Ayatollah Khomeini’s family mostly absent from Iran politics

TEHRAN, Iran (AP) — His image is on bank notes and in textbooks in Iran, often as a black-and-white embodiment of the 1979 Islamic Revolution that swept aside the country’s shah and forever changed the nation.

But unlike other countries ruled by family dynasties, Ayatollah Ruhollah Khomeini’s children and grandchildren have never fully entered politics.

Part of the reason lies with Khomeini’s own commandments after becoming Iran’s first supreme leader. The rest likely comes from suspicion in the very system Khomeini set up, even though his name still carries weight today.

“I wish I was living during the Khomeini era,” said Mahboobeh Ramazani, 27, who recently visited the mosque attached to the ayatollah’s residence, now a tourist attraction in northern Tehran. “He is still my favorite, since he never sought anything for himself and his family members.”

The memory of Khomeini, who died in 1989 at the age of 86, literally looms large over Tehran today. His golden-domed mausoleum in southern Tehran is one of the first things people see driving into the city from the airport named for him.

Even the CIA, in a 1983 analysis on him, acknowledged that Iran’s revolution could not have happened without him. His tape-recorded sermons circulated through the country in the days leading up to the shah’s departure, his calls for supporting the poor striking a populist tone among Iran’s struggling masses.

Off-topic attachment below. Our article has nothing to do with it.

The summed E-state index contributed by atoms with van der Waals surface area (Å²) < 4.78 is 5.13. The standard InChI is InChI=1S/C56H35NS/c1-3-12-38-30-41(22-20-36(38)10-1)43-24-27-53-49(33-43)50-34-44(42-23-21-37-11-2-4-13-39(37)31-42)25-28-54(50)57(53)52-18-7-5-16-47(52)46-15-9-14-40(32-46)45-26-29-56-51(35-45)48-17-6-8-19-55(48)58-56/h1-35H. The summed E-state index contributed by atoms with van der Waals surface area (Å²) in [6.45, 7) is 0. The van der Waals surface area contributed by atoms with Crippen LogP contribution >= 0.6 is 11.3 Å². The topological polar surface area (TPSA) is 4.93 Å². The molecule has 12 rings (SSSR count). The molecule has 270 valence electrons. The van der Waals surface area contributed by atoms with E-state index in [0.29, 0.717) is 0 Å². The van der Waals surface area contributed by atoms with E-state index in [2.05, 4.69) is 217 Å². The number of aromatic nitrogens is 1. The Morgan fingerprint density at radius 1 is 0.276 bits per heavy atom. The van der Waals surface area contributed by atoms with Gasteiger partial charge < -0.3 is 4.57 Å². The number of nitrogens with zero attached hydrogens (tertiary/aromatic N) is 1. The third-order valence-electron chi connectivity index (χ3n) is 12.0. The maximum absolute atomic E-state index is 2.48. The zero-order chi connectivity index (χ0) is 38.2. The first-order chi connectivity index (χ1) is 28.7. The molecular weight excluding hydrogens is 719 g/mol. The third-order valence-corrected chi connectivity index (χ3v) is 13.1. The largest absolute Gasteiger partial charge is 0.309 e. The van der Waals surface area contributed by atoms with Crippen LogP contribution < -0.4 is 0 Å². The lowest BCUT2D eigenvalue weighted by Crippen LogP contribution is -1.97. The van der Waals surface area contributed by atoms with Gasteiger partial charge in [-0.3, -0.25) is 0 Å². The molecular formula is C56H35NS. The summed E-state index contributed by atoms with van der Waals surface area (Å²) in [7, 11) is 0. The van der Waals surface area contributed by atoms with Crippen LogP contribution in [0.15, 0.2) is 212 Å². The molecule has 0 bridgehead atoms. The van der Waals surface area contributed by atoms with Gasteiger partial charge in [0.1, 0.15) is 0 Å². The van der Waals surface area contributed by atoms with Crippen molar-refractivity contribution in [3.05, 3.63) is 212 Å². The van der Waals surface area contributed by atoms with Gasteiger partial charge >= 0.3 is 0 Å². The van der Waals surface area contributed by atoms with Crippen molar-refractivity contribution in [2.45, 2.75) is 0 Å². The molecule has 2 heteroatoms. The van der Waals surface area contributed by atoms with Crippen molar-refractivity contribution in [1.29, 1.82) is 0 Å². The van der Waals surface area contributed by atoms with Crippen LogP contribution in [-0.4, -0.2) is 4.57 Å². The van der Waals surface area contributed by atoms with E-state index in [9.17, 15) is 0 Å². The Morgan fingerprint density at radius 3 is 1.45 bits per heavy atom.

His style also fit one of his mantras: “Islam is politics.”

“He uses repetition, rhythm, exaggerated images and cutting political jokes to drive his message home and alters his vocabulary — but not his delivery — to show increased emotion,” the CIA wrote. “His monotone exerts a hypnotic effect that is heightened by supporters placed among the audience to lead chanted slogans.”

But despite his political success, he insisted that his own family not get involved.

Part of that stemmed from the allegations of corruption that surrounded the family of Shah Mohammad Reza Pahlavi, whose relatives enriched themselves through government contracts and the public purse.

The shah’s family and royal court became known among protesters and the opposition at the time as a “1,000-member” oligarchy, a reference to their widespread presence in government and the private sector. Khomeini’s own mullah…

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